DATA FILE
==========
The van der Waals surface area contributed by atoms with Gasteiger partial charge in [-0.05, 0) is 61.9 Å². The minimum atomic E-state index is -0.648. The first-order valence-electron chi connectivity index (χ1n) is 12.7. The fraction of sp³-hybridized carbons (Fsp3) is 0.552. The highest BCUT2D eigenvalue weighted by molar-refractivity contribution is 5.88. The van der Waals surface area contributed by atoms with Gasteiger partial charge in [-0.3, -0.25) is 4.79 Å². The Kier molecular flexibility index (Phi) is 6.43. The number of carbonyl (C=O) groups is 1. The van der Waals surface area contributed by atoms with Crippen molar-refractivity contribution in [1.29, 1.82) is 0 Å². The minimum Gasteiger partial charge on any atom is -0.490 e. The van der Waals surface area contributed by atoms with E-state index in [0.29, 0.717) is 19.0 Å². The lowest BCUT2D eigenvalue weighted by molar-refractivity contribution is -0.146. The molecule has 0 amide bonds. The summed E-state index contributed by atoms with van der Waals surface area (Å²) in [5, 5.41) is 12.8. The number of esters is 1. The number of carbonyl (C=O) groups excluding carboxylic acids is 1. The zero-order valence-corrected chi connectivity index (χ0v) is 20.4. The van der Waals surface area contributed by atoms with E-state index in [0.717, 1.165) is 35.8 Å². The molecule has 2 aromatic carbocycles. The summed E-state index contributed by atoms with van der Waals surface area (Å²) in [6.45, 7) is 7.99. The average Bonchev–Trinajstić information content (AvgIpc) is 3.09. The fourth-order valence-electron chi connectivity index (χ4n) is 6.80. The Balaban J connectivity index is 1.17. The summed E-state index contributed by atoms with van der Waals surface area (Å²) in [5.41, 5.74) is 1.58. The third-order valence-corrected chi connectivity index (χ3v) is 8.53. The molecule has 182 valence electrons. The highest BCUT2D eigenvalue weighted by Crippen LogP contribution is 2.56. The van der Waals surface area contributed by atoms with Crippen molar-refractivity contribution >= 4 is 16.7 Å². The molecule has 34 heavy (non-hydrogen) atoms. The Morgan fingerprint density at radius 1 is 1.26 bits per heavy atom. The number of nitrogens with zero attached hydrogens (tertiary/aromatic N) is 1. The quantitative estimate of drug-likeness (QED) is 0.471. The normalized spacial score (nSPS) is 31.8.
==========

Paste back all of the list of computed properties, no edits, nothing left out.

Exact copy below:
The van der Waals surface area contributed by atoms with Gasteiger partial charge in [-0.05, 0) is 61.9 Å². The minimum atomic E-state index is -0.648. The first-order valence-electron chi connectivity index (χ1n) is 12.7. The fraction of sp³-hybridized carbons (Fsp3) is 0.552. The highest BCUT2D eigenvalue weighted by molar-refractivity contribution is 5.88. The van der Waals surface area contributed by atoms with Gasteiger partial charge in [-0.3, -0.25) is 4.79 Å². The Kier molecular flexibility index (Phi) is 6.43. The number of carbonyl (C=O) groups is 1. The van der Waals surface area contributed by atoms with Crippen molar-refractivity contribution in [1.29, 1.82) is 0 Å². The minimum Gasteiger partial charge on any atom is -0.490 e. The van der Waals surface area contributed by atoms with E-state index in [0.29, 0.717) is 19.0 Å². The lowest BCUT2D eigenvalue weighted by molar-refractivity contribution is -0.146. The molecule has 0 amide bonds. The summed E-state index contributed by atoms with van der Waals surface area (Å²) in [5, 5.41) is 12.8. The number of esters is 1. The number of carbonyl (C=O) groups excluding carboxylic acids is 1. The zero-order valence-corrected chi connectivity index (χ0v) is 20.4. The van der Waals surface area contributed by atoms with E-state index in [0.717, 1.165) is 35.8 Å². The molecule has 2 aromatic carbocycles. The summed E-state index contributed by atoms with van der Waals surface area (Å²) in [6.45, 7) is 7.99. The average Bonchev–Trinajstić information content (AvgIpc) is 3.09. The fourth-order valence-electron chi connectivity index (χ4n) is 6.80. The Balaban J connectivity index is 1.17. The summed E-state index contributed by atoms with van der Waals surface area (Å²) in [5.41, 5.74) is 1.58. The third-order valence-corrected chi connectivity index (χ3v) is 8.53. The molecule has 182 valence electrons. The highest BCUT2D eigenvalue weighted by Crippen LogP contribution is 2.56. The van der Waals surface area contributed by atoms with Crippen molar-refractivity contribution >= 4 is 16.7 Å². The molecule has 34 heavy (non-hydrogen) atoms. The Morgan fingerprint density at radius 1 is 1.26 bits per heavy atom. The number of nitrogens with zero attached hydrogens (tertiary/aromatic N) is 1. The quantitative estimate of drug-likeness (QED) is 0.471. The normalized spacial score (nSPS) is 31.8.